The task force recommended strengthening academic policies and practices, particularly at the undergraduate level, to support students more effectively. With faculty buy-in, undergraduate academic standing criteria moved to a grade point average of 2.0 (C), from 1.67 (C minus), with benchmarks for satisfactory credit progress, bringing Tufts in line with its peers. Earlier deadlines for dropping and withdrawing from courses will encourage undergraduates with academic problems to seek help sooner.
“Our goal is to identify struggling students to keep them from falling through the cracks. We want to step in sooner rather than later with resources to stop what could otherwise be an academic slide from which there is no recovery,” said Jennifer Stephan, dean of academic advising and undergraduate studies for the School of Engineering and co-chair of the task force’s undergraduate working group.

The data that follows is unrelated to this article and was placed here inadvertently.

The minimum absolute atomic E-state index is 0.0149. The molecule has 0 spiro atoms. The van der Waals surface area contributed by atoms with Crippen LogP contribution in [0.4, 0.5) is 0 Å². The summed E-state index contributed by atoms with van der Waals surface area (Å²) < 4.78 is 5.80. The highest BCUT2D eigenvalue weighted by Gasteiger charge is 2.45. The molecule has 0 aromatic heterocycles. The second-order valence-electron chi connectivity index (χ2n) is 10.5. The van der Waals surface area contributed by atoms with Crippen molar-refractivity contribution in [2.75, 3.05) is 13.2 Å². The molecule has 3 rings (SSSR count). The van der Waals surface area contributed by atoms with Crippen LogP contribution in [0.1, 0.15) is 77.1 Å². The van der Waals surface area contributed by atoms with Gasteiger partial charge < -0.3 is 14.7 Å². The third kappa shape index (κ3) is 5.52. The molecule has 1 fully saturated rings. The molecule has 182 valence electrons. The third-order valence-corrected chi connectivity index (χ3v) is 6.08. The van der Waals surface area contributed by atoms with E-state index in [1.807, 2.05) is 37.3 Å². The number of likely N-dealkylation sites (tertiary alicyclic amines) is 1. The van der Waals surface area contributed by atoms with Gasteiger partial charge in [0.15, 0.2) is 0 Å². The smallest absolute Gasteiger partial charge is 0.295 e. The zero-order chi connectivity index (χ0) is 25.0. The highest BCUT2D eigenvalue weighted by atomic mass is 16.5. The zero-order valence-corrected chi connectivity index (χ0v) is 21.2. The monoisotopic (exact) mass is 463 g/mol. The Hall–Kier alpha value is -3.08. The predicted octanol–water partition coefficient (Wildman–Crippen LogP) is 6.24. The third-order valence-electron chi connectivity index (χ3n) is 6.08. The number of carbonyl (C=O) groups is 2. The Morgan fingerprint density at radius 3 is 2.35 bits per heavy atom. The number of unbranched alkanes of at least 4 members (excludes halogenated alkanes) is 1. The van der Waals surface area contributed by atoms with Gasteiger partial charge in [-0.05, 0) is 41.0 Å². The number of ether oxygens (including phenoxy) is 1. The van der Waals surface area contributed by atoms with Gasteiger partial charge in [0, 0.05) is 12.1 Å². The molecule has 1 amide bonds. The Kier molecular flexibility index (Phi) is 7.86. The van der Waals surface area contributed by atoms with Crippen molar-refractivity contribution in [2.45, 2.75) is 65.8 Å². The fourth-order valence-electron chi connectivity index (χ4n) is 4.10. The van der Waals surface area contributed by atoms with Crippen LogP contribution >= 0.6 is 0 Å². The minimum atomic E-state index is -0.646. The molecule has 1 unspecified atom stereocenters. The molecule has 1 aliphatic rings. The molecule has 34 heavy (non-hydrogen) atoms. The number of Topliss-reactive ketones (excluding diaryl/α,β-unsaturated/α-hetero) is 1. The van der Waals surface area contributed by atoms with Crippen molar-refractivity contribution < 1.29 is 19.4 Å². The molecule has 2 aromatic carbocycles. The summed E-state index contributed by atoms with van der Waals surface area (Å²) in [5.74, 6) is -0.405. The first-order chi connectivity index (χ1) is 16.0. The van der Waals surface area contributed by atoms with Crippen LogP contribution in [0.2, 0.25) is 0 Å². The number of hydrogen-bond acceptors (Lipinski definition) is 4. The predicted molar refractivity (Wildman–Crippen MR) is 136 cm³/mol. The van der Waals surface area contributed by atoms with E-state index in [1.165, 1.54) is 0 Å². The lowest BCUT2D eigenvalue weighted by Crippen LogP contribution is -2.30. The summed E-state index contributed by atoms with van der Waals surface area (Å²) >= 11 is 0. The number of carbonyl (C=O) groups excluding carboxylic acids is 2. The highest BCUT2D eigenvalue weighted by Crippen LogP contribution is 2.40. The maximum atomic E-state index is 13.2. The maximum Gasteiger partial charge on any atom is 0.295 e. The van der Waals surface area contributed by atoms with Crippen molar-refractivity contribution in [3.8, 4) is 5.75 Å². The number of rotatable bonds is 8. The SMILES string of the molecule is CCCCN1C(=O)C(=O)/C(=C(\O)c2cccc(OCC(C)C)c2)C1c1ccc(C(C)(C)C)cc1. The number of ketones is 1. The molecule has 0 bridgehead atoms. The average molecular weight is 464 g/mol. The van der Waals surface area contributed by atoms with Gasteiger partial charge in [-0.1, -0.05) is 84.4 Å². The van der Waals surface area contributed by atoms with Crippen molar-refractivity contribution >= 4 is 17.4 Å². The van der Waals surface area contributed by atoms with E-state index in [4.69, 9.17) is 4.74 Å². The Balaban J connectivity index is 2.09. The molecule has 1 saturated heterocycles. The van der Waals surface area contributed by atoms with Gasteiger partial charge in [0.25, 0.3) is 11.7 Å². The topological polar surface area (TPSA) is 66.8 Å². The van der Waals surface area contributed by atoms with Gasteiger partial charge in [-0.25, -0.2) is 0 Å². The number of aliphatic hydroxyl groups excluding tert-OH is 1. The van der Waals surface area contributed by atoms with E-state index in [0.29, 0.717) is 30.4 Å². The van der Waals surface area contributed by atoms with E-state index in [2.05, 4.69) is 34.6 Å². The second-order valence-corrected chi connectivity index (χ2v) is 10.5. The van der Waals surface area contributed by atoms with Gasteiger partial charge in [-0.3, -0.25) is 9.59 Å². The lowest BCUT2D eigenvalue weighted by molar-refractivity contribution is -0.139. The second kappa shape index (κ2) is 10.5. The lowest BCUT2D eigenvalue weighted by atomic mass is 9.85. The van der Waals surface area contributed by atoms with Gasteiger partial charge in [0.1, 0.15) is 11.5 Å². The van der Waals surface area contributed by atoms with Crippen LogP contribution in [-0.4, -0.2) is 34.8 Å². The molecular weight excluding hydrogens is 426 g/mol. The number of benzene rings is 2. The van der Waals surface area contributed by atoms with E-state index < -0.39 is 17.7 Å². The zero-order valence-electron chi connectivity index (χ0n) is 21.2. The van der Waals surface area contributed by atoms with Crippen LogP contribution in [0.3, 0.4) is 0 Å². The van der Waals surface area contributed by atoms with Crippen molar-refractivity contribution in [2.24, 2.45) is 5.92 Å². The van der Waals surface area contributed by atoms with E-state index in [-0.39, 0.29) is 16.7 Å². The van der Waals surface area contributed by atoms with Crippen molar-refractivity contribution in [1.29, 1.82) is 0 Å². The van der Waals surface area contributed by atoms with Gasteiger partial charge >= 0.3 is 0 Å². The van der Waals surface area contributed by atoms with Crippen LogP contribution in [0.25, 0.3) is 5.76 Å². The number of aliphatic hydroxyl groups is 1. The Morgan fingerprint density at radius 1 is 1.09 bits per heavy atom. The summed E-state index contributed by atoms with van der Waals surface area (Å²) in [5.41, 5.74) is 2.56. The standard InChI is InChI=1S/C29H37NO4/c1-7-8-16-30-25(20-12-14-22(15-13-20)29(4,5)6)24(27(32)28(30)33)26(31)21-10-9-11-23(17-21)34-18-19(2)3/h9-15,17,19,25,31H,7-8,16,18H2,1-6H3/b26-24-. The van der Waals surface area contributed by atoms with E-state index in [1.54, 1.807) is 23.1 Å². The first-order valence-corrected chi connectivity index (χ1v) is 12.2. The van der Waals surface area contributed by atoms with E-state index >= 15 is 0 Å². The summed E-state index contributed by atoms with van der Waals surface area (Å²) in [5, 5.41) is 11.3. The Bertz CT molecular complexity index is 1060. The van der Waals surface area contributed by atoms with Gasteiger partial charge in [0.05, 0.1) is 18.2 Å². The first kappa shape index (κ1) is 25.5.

“Although many academic policies impact student well-being and mental health, the task force could easily have avoided looking at these policies. As someone with roots in teaching, I’m especially grateful that the academic voice was part of the conversation,” said Stephan, who taught computer science at Wellesley College for fourteen years.
Tufts has also streamlined undergraduate medical leave policies to enable students to take the time necessary to tend to health needs yet remain connected to the community while away; students will also receive more support upon returning. A more structured personal leave process is planned to provide multiple opportunities to connect students with resources and advice, including information on financial implications.
“We strive to find the right balance that gives students agency and autonomy and also recognizes our responsibility as a university to support that process and give students help, guidance and information to enable informed decisions,” said Stephan.